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I am working with Spring 3.0 framework and still a novice. Can anyone explain me in layman terms what is AOP programming? (a short example will definitely help)

How does Spring incorporate/enhance/support it?

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Take a look at Spring's manuals, they truly are really awesome (honest!) –  Mark Elliot Apr 8 '11 at 1:03
    
I have tried to read up articles, manuals and forums to understand AOP, however I get confounded with all the vague terms and abstract language used(my tiny brain shuts down trying to process the terms) –  aces. Apr 8 '11 at 1:08
1  
Spring in Action, Third Edition at manning.com/walls4 gives an excellent explanation of Aspect Oriented Programming with Spring. –  Derek Mahar Apr 8 '11 at 3:13
    
I would suggest you follow this tutorial from theory to code examples: Understanding Spring AOP –  Nam Dec 22 '12 at 14:39

4 Answers 4

up vote 7 down vote accepted

AOP is a way to modify existing classes in a code base to embellish them or change their behavior based on rules defined separately. This modification can be done before the classes are put into a jar/war, or can happen dynamically while the code is being loaded.

The idea is, rather than finding all the points of code that you want to modify in the source code and hand modifying them, you define rules for how to find points of interest int he code base, and what embellishments you would like to do to them. These rules are called aspects (the A of AOP).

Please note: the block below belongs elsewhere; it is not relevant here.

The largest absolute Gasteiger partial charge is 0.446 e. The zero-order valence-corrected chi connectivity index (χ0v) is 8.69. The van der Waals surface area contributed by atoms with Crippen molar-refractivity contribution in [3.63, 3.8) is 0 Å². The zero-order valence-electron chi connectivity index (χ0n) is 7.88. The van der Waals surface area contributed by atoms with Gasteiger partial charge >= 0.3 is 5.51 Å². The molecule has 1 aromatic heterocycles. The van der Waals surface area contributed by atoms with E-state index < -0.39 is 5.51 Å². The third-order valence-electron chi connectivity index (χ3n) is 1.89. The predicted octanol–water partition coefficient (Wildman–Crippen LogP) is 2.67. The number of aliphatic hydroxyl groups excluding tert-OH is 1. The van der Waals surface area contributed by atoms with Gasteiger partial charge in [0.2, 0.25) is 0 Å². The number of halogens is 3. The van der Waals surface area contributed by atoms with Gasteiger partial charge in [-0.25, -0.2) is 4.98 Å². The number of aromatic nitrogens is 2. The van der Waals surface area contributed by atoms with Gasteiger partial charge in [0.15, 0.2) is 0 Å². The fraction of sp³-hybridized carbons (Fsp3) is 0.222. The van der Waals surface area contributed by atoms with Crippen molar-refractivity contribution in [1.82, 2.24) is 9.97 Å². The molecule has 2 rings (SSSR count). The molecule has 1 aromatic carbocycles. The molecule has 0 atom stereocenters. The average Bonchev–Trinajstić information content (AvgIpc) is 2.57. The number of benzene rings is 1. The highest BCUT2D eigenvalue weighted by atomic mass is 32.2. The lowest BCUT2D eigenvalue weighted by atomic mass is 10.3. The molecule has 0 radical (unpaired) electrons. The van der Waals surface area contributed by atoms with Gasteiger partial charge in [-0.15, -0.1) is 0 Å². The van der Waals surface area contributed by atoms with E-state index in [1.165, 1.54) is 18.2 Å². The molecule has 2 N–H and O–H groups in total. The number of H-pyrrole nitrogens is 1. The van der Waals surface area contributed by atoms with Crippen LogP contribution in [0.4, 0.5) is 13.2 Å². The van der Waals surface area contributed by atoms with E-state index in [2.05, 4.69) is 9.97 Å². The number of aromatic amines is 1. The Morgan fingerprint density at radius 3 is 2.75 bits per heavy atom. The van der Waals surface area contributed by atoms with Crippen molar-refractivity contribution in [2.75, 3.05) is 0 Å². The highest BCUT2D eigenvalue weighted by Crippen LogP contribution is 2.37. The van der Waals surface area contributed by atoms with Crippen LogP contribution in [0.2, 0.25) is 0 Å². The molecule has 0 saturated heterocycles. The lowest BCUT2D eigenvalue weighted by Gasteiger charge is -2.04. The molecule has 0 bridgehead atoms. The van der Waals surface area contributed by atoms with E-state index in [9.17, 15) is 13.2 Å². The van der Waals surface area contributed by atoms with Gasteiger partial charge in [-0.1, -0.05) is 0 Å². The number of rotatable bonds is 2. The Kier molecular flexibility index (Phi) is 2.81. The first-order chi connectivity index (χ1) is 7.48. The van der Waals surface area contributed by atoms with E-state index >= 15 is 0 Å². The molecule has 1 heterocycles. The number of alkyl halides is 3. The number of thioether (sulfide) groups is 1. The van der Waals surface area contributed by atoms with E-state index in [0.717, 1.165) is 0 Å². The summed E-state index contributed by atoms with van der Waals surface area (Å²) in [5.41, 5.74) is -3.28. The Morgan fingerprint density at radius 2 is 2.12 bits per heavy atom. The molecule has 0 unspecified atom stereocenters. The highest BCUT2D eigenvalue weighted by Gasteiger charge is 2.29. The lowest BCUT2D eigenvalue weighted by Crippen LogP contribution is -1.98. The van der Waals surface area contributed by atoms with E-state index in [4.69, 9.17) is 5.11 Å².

The prototypical example is you want to get some timing information on various methods in your code base. You could go find all the methods of interest and at the top put a call to

long start = System.currentTimeMillis();

and at the end do

long end = System.currentTimeMillis();
System.out.println("Method time is: " + (end - start));

but that is 1) probably a bunch of work 2) temporary, and you don't want to muck up your code base

You can instead define aspects that say what methods you want to modify, and that you want to do stuff at the beginning and end of these methods.

When the aop is applied, either at jar creation time, or class loading time, it's as if you wrote the classes that way originally.

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This was surely helpful.Can you provide any helpful links/articles which are very useful and easy for beginners ,like me, to understand? –  aces. Apr 8 '11 at 1:15
    
+1 nicely explained! –  CoolBeans Apr 8 '11 at 1:21
    
Unfortunately, it seems that those who develop/evangelize AOP tend to think of it as a higher level of abstraction than regular programming, and so present the material in a relatively high-brow way, full of new terminology and overly complicating rhetoric. I looked around for samples, and this one is as close to a 'just do this' kind of exercise that I can find. It's probably easier to understand than most: andrewewhite.net/wordpress/2010/03/17/… It's by no means anywhere near complete, but might get you a taste. –  MeBigFatGuy Apr 8 '11 at 5:08

AOP is a pattern used to modularize cross cutting features. So if there is a certain "thing" that applies to a significant part in your code then you can use AOP to solve that problem. These "things" are called aspects.

An example below: